The UK’s Competition and Markets Authority (CMA) today published its final report following a two-year investigation into the retail banking sector. The CMA wants banks to work harder for their customers and outlined a comprehensive package of remedies to tackle the problems it has identified.
The CMA’s package of remedies aims to boost competition and innovation across the sector, by accelerating technological change across the market and making it easier for personal and small business customers to compare and switch bank accounts. The key remedies include:
- Requiring banks to implement Open Banking, which has the potential to transform competition in retail banking by making it easier for customers to manage their finances and make personalised comparisons across products. Open Banking uses application programming interfaces (APIs) – the type of technology used in digital apps such as Facebook, Google Maps or Uber – allowing customers to share their data securely with other banks and third-party providers.
- A program of behavioural testing led by the Financial Conduct Authority (FCA). This will refine the design of remedies, aiming to provide customers with tools to make easy, tailored comparisons between banks on price, features and service quality. Banks will be required to cooperate with the FCA in its remedy development and trialling.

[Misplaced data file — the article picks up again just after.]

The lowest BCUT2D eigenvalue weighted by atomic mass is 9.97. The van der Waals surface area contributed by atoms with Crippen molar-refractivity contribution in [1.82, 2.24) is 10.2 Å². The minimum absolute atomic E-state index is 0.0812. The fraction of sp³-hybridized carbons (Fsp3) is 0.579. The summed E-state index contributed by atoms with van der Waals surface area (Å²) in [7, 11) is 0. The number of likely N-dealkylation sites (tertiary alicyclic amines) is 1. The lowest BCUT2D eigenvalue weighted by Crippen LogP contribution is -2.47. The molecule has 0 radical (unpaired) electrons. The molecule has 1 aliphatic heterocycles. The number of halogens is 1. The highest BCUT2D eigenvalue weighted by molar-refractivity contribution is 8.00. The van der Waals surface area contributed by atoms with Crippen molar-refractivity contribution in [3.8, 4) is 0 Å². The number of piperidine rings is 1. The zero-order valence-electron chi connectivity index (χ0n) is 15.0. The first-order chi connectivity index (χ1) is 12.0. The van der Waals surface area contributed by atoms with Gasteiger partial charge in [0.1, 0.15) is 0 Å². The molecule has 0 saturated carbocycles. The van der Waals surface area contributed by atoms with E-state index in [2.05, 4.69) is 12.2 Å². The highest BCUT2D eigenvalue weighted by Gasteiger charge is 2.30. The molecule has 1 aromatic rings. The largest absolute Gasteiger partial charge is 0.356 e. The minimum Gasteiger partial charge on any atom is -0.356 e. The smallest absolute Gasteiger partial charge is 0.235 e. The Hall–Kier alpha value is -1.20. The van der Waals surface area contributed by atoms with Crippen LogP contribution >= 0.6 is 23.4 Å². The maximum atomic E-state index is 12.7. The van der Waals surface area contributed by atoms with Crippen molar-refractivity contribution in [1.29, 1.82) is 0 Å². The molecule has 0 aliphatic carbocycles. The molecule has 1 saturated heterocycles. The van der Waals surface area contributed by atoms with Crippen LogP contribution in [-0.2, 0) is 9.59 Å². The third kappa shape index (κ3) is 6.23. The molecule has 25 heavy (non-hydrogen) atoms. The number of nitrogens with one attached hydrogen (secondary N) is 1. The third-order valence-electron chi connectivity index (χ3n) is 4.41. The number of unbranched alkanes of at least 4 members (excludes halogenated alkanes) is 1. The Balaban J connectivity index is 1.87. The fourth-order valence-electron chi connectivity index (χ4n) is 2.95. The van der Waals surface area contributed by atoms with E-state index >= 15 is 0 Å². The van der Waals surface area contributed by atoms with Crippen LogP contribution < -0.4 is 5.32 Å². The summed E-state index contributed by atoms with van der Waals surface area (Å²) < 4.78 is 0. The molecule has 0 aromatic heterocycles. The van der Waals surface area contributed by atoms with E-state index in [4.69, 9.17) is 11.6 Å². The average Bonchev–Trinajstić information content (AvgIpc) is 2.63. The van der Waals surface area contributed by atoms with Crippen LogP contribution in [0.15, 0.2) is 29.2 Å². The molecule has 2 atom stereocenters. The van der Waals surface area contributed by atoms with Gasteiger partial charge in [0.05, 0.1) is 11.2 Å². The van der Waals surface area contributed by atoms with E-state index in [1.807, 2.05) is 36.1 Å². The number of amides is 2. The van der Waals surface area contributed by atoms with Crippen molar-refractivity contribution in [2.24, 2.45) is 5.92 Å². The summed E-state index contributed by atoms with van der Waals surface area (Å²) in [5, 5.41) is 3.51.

- Measures aimed at helping overdraft users avoid charges. These include overdraft text alerts and grace periods to give customers opportunity to avoid overdraft charges; a provider-set monthly cap on unarranged overdraft charges; and FCA-led randomised control trials (RCTs) to determine the most effective prompts and alerts to increase customer engagement.
- Measures to make current account switching easier.
The CMA said that the overall shape of its remedy proposals was influenced by insights from behavioural economics, drawing on its own and others’ customer research. In a number of areas, the CMA recommended the use of RCTs to refine the design of remedies and ensure they are as effective as possible in changing customer behaviour. This approach reflects the recent trend for economic regulators to put a stronger focus on behavioural economics, as discussed in a recent Frontier (Europe) bulletin.
Frontier has supported Lloyds Banking Group throughout the investigation, which included advice on designing and analysing a programme of customer behaviour trials.
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